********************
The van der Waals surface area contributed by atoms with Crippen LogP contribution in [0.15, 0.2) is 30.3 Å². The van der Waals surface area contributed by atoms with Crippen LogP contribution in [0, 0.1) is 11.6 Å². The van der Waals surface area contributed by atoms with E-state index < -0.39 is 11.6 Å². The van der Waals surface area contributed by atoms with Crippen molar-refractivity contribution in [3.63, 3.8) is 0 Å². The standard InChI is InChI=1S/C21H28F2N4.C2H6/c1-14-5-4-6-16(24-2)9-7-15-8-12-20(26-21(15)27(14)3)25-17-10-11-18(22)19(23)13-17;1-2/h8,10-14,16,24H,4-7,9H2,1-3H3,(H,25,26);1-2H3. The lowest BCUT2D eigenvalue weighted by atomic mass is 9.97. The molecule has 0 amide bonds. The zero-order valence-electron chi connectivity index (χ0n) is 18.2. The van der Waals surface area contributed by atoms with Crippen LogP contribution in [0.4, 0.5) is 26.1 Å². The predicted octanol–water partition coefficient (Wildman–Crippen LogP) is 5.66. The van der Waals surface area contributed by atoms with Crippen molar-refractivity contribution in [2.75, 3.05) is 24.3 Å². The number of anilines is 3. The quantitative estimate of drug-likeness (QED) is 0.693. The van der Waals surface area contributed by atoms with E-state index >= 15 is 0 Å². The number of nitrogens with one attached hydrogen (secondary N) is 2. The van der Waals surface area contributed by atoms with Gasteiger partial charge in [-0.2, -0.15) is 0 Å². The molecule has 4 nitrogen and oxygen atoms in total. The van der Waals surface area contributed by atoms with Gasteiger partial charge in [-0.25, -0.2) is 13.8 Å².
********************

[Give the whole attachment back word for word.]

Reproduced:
The van der Waals surface area contributed by atoms with Crippen LogP contribution in [0.15, 0.2) is 30.3 Å². The van der Waals surface area contributed by atoms with Crippen LogP contribution in [0, 0.1) is 11.6 Å². The van der Waals surface area contributed by atoms with E-state index < -0.39 is 11.6 Å². The van der Waals surface area contributed by atoms with Crippen molar-refractivity contribution in [3.63, 3.8) is 0 Å². The standard InChI is InChI=1S/C21H28F2N4.C2H6/c1-14-5-4-6-16(24-2)9-7-15-8-12-20(26-21(15)27(14)3)25-17-10-11-18(22)19(23)13-17;1-2/h8,10-14,16,24H,4-7,9H2,1-3H3,(H,25,26);1-2H3. The lowest BCUT2D eigenvalue weighted by atomic mass is 9.97. The molecule has 0 amide bonds. The zero-order valence-electron chi connectivity index (χ0n) is 18.2. The van der Waals surface area contributed by atoms with Crippen LogP contribution in [0.4, 0.5) is 26.1 Å². The predicted octanol–water partition coefficient (Wildman–Crippen LogP) is 5.66. The van der Waals surface area contributed by atoms with Crippen molar-refractivity contribution in [2.75, 3.05) is 24.3 Å². The number of anilines is 3. The quantitative estimate of drug-likeness (QED) is 0.693. The van der Waals surface area contributed by atoms with E-state index >= 15 is 0 Å². The number of nitrogens with one attached hydrogen (secondary N) is 2. The van der Waals surface area contributed by atoms with Gasteiger partial charge in [-0.2, -0.15) is 0 Å². The molecule has 4 nitrogen and oxygen atoms in total. The van der Waals surface area contributed by atoms with Gasteiger partial charge in [-0.25, -0.2) is 13.8 Å².